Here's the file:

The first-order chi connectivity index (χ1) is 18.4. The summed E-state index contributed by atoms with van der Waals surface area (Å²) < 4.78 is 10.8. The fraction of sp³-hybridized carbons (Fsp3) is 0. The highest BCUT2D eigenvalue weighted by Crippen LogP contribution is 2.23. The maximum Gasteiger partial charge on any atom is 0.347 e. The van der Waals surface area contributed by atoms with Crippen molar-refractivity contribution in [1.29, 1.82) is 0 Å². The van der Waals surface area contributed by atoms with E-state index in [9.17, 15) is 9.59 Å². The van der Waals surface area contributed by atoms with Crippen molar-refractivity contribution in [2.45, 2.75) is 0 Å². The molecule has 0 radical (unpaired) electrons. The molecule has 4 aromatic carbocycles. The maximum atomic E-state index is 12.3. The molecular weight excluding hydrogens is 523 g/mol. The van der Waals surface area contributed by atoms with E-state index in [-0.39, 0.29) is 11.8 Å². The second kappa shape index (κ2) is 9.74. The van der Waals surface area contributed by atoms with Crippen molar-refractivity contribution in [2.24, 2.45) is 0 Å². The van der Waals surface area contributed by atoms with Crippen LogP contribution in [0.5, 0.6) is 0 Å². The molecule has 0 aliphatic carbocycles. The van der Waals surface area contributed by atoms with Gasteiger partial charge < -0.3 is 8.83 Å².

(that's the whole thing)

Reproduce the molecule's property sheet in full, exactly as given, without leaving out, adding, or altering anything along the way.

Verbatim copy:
The first-order chi connectivity index (χ1) is 18.4. The summed E-state index contributed by atoms with van der Waals surface area (Å²) < 4.78 is 10.8. The fraction of sp³-hybridized carbons (Fsp3) is 0. The highest BCUT2D eigenvalue weighted by Crippen LogP contribution is 2.23. The maximum Gasteiger partial charge on any atom is 0.347 e. The van der Waals surface area contributed by atoms with Crippen molar-refractivity contribution in [1.29, 1.82) is 0 Å². The van der Waals surface area contributed by atoms with E-state index in [9.17, 15) is 9.59 Å². The van der Waals surface area contributed by atoms with Crippen molar-refractivity contribution in [2.45, 2.75) is 0 Å². The molecule has 0 radical (unpaired) electrons. The molecule has 4 aromatic carbocycles. The maximum atomic E-state index is 12.3. The molecular weight excluding hydrogens is 523 g/mol. The van der Waals surface area contributed by atoms with E-state index in [-0.39, 0.29) is 11.8 Å². The second kappa shape index (κ2) is 9.74. The van der Waals surface area contributed by atoms with Crippen molar-refractivity contribution in [2.24, 2.45) is 0 Å². The van der Waals surface area contributed by atoms with Crippen LogP contribution in [0.5, 0.6) is 0 Å². The molecule has 0 aliphatic carbocycles. The van der Waals surface area contributed by atoms with Gasteiger partial charge < -0.3 is 8.83 Å².